I came across this rather bleak article (PDF) published in the Quill & Quire by Denise Bukowski of the Bukowski Agency in Toronto. It’s called “Why Your Novel Isn’t Selling”, and just gets worse from there.

We used to say at the Bukowski Agency that we look for writers who have the potential to make a living from their fiction. Not any more. Now we tell our authors to make sure that they have income from other sources: non-fiction books, scriptwriting, journalism, teaching.

There has been a sea change in the fiction marketplace, and understanding it requires an international perspective. To give you two examples:

Fact : Foreign rights to American novelist Edward P. Jones’s bestseller The Known World, which last year won the Pulitzer Prize and the National Book Critics Circle Award, were not sold until after it had won those awards.

Fact: U.K. star Andrea Levy’s Small Island, which not only won the Orange Prize but also was recently declared “The Best of the Best” of the first 10 years of the prize, was turned down all over New York; Picador finally picked it up for a pittance as a paperback original, after it won the prize.

How to Disappear Completely

There are many mid-list, mid-career American novelists whose latest manuscripts are wandering around New York homeless.

Besides the U.S. and the U.K., Germany used to be the third major market for fiction, but now German publishers buy virtually no new authors. The German economy has been in a tailspin, and publishers have folded or amalgamated. One German editor told me he has been buying only the new books by his already-successful foreign authors for years now; he dares not risk a new author. At Frankfurt last year [2004], German literary editors failed to show up for their meetings with agents because they had been told to buy nothing.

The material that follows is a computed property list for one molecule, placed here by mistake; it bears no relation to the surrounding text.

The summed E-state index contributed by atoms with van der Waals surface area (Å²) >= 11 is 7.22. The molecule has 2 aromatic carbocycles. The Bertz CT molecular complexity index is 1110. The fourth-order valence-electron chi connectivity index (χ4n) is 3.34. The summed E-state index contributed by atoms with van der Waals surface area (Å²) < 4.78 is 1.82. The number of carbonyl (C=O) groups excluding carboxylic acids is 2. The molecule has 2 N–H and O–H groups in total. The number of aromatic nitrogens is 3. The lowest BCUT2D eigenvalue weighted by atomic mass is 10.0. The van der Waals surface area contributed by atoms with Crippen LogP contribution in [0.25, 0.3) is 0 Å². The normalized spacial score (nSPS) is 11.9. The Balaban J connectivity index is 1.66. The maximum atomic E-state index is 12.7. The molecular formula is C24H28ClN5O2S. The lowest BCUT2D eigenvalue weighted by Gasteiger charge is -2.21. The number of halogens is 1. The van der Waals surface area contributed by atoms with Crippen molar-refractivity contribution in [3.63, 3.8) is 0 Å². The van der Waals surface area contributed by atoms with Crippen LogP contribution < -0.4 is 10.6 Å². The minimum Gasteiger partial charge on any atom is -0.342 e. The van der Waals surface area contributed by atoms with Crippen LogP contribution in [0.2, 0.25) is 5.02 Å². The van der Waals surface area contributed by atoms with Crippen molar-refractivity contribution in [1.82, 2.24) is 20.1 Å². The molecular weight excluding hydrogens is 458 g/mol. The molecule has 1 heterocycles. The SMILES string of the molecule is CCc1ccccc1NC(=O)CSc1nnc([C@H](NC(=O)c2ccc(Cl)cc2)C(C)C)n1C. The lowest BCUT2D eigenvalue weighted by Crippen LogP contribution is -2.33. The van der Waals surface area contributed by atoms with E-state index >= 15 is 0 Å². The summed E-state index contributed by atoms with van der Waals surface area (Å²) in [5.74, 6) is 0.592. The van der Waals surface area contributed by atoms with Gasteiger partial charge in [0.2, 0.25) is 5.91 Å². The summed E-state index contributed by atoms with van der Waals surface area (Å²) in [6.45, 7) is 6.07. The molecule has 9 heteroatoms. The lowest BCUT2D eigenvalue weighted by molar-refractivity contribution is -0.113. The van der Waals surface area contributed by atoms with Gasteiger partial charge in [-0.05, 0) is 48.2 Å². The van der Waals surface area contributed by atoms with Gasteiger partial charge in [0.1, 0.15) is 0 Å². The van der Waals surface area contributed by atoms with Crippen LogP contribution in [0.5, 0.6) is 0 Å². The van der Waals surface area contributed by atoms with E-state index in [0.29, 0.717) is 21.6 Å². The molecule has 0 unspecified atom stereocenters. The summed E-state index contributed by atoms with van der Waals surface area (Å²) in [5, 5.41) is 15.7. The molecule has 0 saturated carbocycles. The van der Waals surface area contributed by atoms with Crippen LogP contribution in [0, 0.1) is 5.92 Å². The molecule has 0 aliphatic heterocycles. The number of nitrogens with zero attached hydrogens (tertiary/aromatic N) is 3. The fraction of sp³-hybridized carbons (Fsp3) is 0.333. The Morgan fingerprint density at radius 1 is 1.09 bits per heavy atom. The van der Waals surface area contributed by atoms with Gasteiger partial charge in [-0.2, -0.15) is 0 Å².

Novelists I tell these things to do not want to hear them, so they protest, “But isn’t it cyclical?” Economies are cyclical, so those factors in the U.S. and Germany that are dragging their respective economies down, and the book market along with it, will surely, some day, improve. But what do we do about that one ubiquitous chain that dominates the British market and is beginning to dictate publishers’ lists? That’s not cyclical. What do we do about a popular culture where the market for SUVs (until recently, anyway) and computers and $100 running shoes and all kinds of fancy electronics and entertainment and communication gizmos seems to be unlimited, but the book market is stagnating? Pottery Barn is full of customers every day, and so is Holt Renfrew. That’s not cyclical.

[…] So, it really ain’t you, babe: you are still the wonderful writer you were last time around. Don’t take it personally if your new novel is not published in 63 languages like Harry Potter. If it is being published in Canada by a mainstream house, that is validation enough. But it definitely won’t pay the rent.